Both U.S. domestic issuers and foreign private issuers can delist and/or deregister if there are less than 300 holders of record of the relevant class of its securities as defined in Rule 12g5-1. It is possible for a company to have less than 300 holders of record of a class of securities even though it has thousands of beneficial owners of that class of securities. This is because, in counting record holders, in general, the issuer need only count the number of registered holders on its shareholder list and if depositaries are listed, the number of holders for whom the depositary holds securities. For most U.S. issuers, this mean counting the registered holders and adding the number of participants listed in the security position listing of DTC, the principal depositary for U.S. issuers.5 For purposes of determining whether the Company has less than 300 holders of record, Rule 12g5-1 has been interpreted to mean that an issuer does not have to further “look through” DTC participants to the ultimate beneficial owners. Many companies may therefore be eligible to delist and “go dark” without management or the board of directors even being aware of the possibility.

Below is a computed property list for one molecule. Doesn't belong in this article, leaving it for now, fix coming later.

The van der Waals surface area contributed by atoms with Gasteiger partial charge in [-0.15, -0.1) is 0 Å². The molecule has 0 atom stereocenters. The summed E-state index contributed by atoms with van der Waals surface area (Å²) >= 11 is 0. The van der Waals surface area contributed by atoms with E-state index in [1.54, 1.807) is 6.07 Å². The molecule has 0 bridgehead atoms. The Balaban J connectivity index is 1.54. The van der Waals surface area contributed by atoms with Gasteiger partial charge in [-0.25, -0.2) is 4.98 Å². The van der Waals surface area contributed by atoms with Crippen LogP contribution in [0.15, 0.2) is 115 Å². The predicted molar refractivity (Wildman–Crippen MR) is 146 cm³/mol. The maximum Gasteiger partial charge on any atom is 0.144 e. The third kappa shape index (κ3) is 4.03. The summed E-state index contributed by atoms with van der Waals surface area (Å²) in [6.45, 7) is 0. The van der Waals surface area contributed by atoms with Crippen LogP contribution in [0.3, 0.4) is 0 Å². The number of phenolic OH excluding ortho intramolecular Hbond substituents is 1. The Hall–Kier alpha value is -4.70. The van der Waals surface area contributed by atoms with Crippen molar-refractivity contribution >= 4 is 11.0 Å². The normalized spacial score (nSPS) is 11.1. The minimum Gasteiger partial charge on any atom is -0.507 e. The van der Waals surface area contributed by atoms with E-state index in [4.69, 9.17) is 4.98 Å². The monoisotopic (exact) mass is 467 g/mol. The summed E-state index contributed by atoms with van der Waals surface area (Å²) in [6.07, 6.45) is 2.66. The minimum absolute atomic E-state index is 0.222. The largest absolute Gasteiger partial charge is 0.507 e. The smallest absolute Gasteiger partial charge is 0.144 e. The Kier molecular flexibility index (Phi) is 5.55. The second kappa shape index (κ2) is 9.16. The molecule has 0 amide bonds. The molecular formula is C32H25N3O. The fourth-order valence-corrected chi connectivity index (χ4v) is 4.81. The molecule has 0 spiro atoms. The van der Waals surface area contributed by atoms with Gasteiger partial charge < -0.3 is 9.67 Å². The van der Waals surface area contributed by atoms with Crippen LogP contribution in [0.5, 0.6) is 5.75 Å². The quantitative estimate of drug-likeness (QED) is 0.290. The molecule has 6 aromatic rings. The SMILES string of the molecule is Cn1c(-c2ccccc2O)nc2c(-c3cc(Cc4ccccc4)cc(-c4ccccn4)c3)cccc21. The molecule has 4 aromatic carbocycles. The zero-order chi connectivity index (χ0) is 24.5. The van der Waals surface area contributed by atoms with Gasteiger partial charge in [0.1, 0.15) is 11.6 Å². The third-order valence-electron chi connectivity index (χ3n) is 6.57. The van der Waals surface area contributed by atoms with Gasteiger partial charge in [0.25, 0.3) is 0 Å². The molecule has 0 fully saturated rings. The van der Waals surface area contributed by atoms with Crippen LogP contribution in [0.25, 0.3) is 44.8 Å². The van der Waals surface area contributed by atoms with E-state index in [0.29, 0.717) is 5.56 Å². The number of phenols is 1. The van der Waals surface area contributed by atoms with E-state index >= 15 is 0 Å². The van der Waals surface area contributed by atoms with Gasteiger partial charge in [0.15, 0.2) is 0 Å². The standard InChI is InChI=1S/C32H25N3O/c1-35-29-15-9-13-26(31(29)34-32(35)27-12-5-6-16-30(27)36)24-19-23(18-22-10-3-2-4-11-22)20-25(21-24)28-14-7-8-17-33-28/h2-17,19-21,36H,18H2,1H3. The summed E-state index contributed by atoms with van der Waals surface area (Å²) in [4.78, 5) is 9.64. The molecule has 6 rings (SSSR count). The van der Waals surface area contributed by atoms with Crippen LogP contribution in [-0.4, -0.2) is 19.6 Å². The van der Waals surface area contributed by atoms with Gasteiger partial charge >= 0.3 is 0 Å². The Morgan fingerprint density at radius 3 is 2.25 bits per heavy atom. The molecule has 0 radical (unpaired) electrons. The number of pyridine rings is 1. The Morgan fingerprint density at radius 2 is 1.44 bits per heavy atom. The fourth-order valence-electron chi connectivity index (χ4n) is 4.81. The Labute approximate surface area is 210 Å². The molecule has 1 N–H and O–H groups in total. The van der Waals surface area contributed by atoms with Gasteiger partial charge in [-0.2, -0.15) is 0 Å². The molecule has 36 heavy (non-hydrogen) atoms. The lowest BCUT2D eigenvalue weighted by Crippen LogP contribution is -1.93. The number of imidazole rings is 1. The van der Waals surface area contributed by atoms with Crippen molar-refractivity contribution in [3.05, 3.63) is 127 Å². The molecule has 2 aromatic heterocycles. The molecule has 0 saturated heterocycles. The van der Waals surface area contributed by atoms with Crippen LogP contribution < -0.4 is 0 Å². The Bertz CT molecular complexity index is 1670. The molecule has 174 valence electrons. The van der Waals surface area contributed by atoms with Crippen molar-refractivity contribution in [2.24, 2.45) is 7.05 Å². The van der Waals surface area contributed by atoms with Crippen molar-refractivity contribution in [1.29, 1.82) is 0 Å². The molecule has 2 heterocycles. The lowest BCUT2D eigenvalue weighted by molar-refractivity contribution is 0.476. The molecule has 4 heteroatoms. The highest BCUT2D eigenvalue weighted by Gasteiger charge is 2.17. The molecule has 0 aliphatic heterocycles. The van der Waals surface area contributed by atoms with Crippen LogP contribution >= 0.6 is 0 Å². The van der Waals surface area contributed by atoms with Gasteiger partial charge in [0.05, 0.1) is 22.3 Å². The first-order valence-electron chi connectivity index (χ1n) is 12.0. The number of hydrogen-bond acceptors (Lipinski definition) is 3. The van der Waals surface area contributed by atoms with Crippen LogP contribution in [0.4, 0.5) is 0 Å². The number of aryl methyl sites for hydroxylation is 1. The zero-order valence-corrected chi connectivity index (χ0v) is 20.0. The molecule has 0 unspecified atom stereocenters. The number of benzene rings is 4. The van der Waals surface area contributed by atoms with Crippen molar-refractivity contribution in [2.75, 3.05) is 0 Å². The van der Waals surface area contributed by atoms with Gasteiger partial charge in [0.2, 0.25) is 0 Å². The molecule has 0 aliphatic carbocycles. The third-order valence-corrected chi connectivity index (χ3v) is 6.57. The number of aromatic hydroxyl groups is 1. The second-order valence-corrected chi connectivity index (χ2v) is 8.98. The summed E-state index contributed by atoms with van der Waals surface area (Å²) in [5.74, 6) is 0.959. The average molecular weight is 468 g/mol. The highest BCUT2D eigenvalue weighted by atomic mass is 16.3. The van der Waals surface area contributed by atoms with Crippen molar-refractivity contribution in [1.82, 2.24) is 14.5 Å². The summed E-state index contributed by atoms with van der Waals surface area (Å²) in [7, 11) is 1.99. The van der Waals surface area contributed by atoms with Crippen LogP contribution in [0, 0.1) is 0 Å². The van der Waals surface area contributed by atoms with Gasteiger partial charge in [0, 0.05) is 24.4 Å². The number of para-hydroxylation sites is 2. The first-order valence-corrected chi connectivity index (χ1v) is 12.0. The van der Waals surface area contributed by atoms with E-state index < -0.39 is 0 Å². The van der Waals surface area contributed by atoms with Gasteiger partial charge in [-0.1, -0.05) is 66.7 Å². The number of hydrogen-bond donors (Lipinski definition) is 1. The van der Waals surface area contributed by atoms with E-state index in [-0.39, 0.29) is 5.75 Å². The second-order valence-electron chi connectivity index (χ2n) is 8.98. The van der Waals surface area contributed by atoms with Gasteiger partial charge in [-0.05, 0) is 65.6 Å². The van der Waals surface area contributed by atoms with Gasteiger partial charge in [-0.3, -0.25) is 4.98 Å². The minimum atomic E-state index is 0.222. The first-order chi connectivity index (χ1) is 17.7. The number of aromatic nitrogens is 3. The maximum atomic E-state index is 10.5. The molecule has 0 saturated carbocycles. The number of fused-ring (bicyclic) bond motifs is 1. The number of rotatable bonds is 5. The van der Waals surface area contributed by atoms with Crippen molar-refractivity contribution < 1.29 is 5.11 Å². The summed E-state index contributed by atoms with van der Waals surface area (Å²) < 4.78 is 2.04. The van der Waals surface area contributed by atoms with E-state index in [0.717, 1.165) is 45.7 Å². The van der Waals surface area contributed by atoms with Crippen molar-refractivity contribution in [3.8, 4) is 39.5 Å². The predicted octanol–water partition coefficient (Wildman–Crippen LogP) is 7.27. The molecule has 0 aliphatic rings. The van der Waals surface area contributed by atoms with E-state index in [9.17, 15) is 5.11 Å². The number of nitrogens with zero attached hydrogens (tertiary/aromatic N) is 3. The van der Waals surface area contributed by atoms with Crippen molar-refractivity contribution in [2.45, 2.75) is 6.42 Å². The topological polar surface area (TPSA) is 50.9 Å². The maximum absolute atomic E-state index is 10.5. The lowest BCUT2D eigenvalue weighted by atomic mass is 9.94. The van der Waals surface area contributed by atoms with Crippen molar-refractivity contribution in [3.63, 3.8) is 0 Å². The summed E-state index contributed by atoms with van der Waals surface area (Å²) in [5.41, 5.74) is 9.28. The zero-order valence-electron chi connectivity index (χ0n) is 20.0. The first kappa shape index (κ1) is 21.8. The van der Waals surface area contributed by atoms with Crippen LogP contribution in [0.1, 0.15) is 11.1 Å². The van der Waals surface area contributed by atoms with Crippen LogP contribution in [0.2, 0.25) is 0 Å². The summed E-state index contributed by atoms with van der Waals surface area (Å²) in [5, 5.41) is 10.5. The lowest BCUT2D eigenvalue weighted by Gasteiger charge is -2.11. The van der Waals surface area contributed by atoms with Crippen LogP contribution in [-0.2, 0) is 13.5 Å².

Foreign private issuers can also delist and deregister under Exchange Act Rule 12h-6 but that Rule requires the company to have and maintain a foreign listing which is its primary trading market. Since the non-U.S. company would still be listed on a non-U.S. Exchange, using Rule 12h-6 would not technically be “going dark,” although it would involve withdrawal from the U.S. reporting system.6
Delisting and Deregistration under Section 12(b)
The “going dark” rules are simple in conception, but can be complex and highly technical in their practical application. The first step for a listed issuer is to delist. Listed issuers are entitled to delist their securities voluntarily and to deregister them under Section 12(b) of the Exchange Act by filing a Form 25 with the SEC. The issuer must give notice of its intention to file the Form 25 and issue a press release announcing that intention ten days prior to filing the Form 25. The delisting will become effective ten days after filing the Form 25 and most SEC reporting obligations are suspended on that date. However, the actual termination of registration under Section 12(b) does not occur until 90 days after effectiveness of the delisting.7